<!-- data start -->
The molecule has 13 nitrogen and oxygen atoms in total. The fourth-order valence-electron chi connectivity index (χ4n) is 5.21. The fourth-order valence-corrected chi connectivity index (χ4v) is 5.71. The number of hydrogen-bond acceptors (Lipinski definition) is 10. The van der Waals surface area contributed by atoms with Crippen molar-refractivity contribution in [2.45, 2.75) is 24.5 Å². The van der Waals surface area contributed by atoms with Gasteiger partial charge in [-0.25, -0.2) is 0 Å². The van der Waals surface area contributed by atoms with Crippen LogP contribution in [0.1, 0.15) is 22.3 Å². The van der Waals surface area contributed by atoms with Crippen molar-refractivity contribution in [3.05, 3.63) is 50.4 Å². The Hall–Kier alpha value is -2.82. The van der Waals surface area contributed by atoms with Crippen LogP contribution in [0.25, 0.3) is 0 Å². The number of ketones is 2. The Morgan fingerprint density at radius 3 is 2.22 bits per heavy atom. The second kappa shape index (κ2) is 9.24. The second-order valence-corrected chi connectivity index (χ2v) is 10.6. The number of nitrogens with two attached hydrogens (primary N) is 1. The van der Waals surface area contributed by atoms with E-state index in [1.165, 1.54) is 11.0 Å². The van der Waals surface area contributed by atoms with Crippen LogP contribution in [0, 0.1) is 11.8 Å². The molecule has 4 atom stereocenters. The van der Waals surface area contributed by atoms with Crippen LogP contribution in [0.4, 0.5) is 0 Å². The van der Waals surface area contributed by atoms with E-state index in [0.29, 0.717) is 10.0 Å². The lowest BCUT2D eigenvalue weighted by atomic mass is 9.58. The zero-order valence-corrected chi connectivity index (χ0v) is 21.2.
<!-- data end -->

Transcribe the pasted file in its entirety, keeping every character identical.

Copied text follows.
The molecule has 13 nitrogen and oxygen atoms in total. The fourth-order valence-electron chi connectivity index (χ4n) is 5.21. The fourth-order valence-corrected chi connectivity index (χ4v) is 5.71. The number of hydrogen-bond acceptors (Lipinski definition) is 10. The van der Waals surface area contributed by atoms with Crippen molar-refractivity contribution in [2.45, 2.75) is 24.5 Å². The van der Waals surface area contributed by atoms with Gasteiger partial charge in [-0.25, -0.2) is 0 Å². The van der Waals surface area contributed by atoms with Crippen LogP contribution in [0.1, 0.15) is 22.3 Å². The van der Waals surface area contributed by atoms with Crippen molar-refractivity contribution in [3.05, 3.63) is 50.4 Å². The Hall–Kier alpha value is -2.82. The van der Waals surface area contributed by atoms with Crippen LogP contribution in [0.25, 0.3) is 0 Å². The number of ketones is 2. The Morgan fingerprint density at radius 3 is 2.22 bits per heavy atom. The second kappa shape index (κ2) is 9.24. The second-order valence-corrected chi connectivity index (χ2v) is 10.6. The number of nitrogens with two attached hydrogens (primary N) is 1. The van der Waals surface area contributed by atoms with E-state index in [1.165, 1.54) is 11.0 Å². The van der Waals surface area contributed by atoms with Crippen LogP contribution in [0, 0.1) is 11.8 Å². The molecule has 4 atom stereocenters. The van der Waals surface area contributed by atoms with Crippen LogP contribution in [0.4, 0.5) is 0 Å². The van der Waals surface area contributed by atoms with E-state index in [0.29, 0.717) is 10.0 Å². The lowest BCUT2D eigenvalue weighted by atomic mass is 9.58. The zero-order valence-corrected chi connectivity index (χ0v) is 21.2.